|Dancing La Marinera in Tularosa, New Mexico. San Francisco de Paula Festival 2013.|
Last year, at the Feed 'n Seed, I danced with an older gentleman. A slow-ish song. About 30 seconds into our dance, he said quietly in my ear, "Slow down, we're not in a hurry to go anywhere."
This centered me right then, and for the rest of the dance, I could be in the moment with where my partner was going and which rhythm line of the song he was choosing.
|Holi Festival 2014, Lafayette, Louisiana.|
Earlier in the year, before the Feed 'n Seed experience, at a Vermilionville Bal du Dimanche, a woman generously tutored me on a zydeco movement. I had taken zydeco lessons a month or so before, and I'd learned a basic zydeco shuffle in which every beat of the eight-count in zydeco was accounted for with a step or tap. But this woman was showing me something different. I didn't see the eight counts in her steps, I couldn't replicate her movements, and it confounded me.
I asked her about the step count, and she said - bless her generous heart - "don't worry about counting, just move with the music." I couldn't do anything with that information, so I asked her to keep demonstrating her steps until I could solve the mystery. She graciously complied.
Finally, I saw it.
On the third and seventh steps, she PAUSED. The fourth and eighth step were there, but "silent." Ohhhhhh.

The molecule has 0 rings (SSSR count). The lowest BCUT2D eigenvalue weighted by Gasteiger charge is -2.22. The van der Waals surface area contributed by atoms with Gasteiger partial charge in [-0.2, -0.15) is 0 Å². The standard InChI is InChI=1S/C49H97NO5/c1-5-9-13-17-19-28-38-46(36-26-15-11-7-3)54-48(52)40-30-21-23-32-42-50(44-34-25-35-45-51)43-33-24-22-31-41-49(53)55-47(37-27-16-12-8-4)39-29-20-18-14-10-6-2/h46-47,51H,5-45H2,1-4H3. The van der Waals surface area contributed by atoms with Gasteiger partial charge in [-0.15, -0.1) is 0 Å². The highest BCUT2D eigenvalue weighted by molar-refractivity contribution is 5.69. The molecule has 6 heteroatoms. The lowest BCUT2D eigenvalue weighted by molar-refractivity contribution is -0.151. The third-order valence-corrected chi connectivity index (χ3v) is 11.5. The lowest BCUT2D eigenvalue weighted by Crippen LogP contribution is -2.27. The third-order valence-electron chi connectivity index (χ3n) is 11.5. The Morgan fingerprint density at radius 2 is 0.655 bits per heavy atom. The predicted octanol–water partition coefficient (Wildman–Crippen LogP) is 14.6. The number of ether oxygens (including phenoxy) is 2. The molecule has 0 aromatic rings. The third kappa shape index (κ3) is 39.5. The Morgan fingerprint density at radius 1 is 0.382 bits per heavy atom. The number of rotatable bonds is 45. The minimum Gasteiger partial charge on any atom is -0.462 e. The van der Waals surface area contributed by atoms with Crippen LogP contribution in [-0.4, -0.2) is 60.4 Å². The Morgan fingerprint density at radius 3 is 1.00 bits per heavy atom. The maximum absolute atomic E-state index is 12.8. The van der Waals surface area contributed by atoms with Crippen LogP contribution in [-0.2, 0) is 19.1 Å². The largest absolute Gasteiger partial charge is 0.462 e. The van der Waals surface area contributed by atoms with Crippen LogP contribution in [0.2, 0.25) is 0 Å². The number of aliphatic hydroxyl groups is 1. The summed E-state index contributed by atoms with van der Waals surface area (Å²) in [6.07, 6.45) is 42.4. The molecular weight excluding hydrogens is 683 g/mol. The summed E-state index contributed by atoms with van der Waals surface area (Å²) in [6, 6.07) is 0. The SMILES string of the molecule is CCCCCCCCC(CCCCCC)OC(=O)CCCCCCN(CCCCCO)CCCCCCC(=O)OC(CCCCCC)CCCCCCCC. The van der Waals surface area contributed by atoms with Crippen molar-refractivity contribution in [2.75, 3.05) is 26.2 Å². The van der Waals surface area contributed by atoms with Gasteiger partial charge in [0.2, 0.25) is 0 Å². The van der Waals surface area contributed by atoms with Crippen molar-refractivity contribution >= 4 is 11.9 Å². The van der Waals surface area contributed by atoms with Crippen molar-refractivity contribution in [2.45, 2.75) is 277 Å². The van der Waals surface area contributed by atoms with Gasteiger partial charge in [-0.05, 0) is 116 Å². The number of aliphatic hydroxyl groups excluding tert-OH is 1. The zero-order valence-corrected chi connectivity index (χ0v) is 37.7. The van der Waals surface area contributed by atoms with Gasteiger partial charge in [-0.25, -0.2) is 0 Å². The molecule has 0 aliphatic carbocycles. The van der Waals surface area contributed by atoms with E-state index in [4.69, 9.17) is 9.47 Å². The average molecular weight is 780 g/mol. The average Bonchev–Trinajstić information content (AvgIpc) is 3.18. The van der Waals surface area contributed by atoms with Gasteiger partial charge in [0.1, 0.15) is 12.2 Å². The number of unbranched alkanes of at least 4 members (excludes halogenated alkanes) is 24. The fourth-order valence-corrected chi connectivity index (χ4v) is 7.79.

When I excitedly shared my newfound understanding, the woman looked a little puzzled, and then shrugged, as if to say "whatever," apparently not excited as I about my tremendous breakthrough in understanding. I'm guessing she had so internalized her step movements, she didn't even notice the pause, and thus didn't think to explain it.
|Feed n Seed, Lafayette, Louisiana.|
These two experiences planted seeds in my neonatal dance mind, but they didn't stick until I took a new round of zydeco dance lessons this month.
The instructor informed me several times that I was going through movements too quickly. He EXPLICITLY directed me to pause. He hammered these points when I struggled to make turns correctly, so that I'd finish on the right foot at the right beat.
Finally, I got it. I have to PAUSE when I take that first turn-step.
The pause makes all the difference.
There is a maturity, an elegance, a sensuality, in the dance pause.
It's gratification delayed, it's listening and feeling, it's a breath.
Learning to Dance: Solving for X
Learning to Dance: The Tao of Following